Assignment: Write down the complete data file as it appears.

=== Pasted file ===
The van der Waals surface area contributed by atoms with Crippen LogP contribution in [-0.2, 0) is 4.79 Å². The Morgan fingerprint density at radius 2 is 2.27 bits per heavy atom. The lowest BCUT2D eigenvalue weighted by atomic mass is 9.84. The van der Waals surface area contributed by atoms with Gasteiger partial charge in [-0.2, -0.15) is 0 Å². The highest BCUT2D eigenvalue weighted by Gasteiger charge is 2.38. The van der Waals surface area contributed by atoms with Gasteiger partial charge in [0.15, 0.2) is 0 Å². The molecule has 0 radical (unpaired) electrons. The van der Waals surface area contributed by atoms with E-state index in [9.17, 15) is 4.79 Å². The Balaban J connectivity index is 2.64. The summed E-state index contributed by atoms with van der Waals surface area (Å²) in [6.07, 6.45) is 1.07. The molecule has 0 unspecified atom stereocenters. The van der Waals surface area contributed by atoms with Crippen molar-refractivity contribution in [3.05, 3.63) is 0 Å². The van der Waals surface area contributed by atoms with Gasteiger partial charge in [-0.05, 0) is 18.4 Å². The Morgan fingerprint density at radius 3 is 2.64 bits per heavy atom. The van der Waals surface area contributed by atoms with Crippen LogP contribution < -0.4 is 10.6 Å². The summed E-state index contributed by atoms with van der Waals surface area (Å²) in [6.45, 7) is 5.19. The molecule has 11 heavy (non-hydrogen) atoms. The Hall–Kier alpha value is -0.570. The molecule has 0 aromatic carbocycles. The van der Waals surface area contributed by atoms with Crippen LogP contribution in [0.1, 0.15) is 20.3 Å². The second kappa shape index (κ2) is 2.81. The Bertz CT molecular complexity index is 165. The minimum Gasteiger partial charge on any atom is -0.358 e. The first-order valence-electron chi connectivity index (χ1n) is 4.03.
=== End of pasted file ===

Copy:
The van der Waals surface area contributed by atoms with Crippen LogP contribution in [-0.2, 0) is 4.79 Å². The Morgan fingerprint density at radius 2 is 2.27 bits per heavy atom. The lowest BCUT2D eigenvalue weighted by atomic mass is 9.84. The van der Waals surface area contributed by atoms with Gasteiger partial charge in [-0.2, -0.15) is 0 Å². The highest BCUT2D eigenvalue weighted by Gasteiger charge is 2.38. The van der Waals surface area contributed by atoms with Gasteiger partial charge in [0.15, 0.2) is 0 Å². The molecule has 0 radical (unpaired) electrons. The van der Waals surface area contributed by atoms with E-state index in [9.17, 15) is 4.79 Å². The Balaban J connectivity index is 2.64. The summed E-state index contributed by atoms with van der Waals surface area (Å²) in [6.07, 6.45) is 1.07. The molecule has 0 unspecified atom stereocenters. The van der Waals surface area contributed by atoms with Crippen molar-refractivity contribution in [3.05, 3.63) is 0 Å². The van der Waals surface area contributed by atoms with Gasteiger partial charge in [-0.05, 0) is 18.4 Å². The Morgan fingerprint density at radius 3 is 2.64 bits per heavy atom. The van der Waals surface area contributed by atoms with Crippen LogP contribution < -0.4 is 10.6 Å². The summed E-state index contributed by atoms with van der Waals surface area (Å²) in [6.45, 7) is 5.19. The molecule has 11 heavy (non-hydrogen) atoms. The Hall–Kier alpha value is -0.570. The molecule has 0 aromatic carbocycles. The van der Waals surface area contributed by atoms with Crippen LogP contribution in [0.1, 0.15) is 20.3 Å². The second kappa shape index (κ2) is 2.81. The Bertz CT molecular complexity index is 165. The minimum Gasteiger partial charge on any atom is -0.358 e. The first-order valence-electron chi connectivity index (χ1n) is 4.03.